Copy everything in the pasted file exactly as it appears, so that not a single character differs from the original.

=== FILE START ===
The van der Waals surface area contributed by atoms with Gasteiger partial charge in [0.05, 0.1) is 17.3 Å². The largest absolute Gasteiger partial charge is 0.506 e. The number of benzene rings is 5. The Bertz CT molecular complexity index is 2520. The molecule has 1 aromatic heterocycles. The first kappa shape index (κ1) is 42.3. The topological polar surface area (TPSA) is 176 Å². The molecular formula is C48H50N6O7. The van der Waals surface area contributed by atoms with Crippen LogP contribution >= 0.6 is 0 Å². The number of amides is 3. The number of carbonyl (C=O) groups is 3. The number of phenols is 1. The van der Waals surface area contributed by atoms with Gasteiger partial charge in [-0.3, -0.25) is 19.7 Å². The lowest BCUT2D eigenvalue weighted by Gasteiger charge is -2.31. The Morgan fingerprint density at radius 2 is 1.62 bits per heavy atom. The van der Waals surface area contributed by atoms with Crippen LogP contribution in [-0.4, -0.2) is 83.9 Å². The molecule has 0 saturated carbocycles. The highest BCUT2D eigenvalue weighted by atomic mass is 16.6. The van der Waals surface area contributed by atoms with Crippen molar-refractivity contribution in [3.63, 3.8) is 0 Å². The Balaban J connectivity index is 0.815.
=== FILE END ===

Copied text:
The van der Waals surface area contributed by atoms with Gasteiger partial charge in [0.05, 0.1) is 17.3 Å². The largest absolute Gasteiger partial charge is 0.506 e. The number of benzene rings is 5. The Bertz CT molecular complexity index is 2520. The molecule has 1 aromatic heterocycles. The first kappa shape index (κ1) is 42.3. The topological polar surface area (TPSA) is 176 Å². The molecular formula is C48H50N6O7. The van der Waals surface area contributed by atoms with Crippen LogP contribution >= 0.6 is 0 Å². The number of amides is 3. The number of carbonyl (C=O) groups is 3. The number of phenols is 1. The van der Waals surface area contributed by atoms with Gasteiger partial charge in [-0.3, -0.25) is 19.7 Å². The lowest BCUT2D eigenvalue weighted by Gasteiger charge is -2.31. The Morgan fingerprint density at radius 2 is 1.62 bits per heavy atom. The van der Waals surface area contributed by atoms with Crippen LogP contribution in [-0.4, -0.2) is 83.9 Å². The molecule has 0 saturated carbocycles. The highest BCUT2D eigenvalue weighted by atomic mass is 16.6. The van der Waals surface area contributed by atoms with Crippen molar-refractivity contribution in [3.63, 3.8) is 0 Å². The Balaban J connectivity index is 0.815.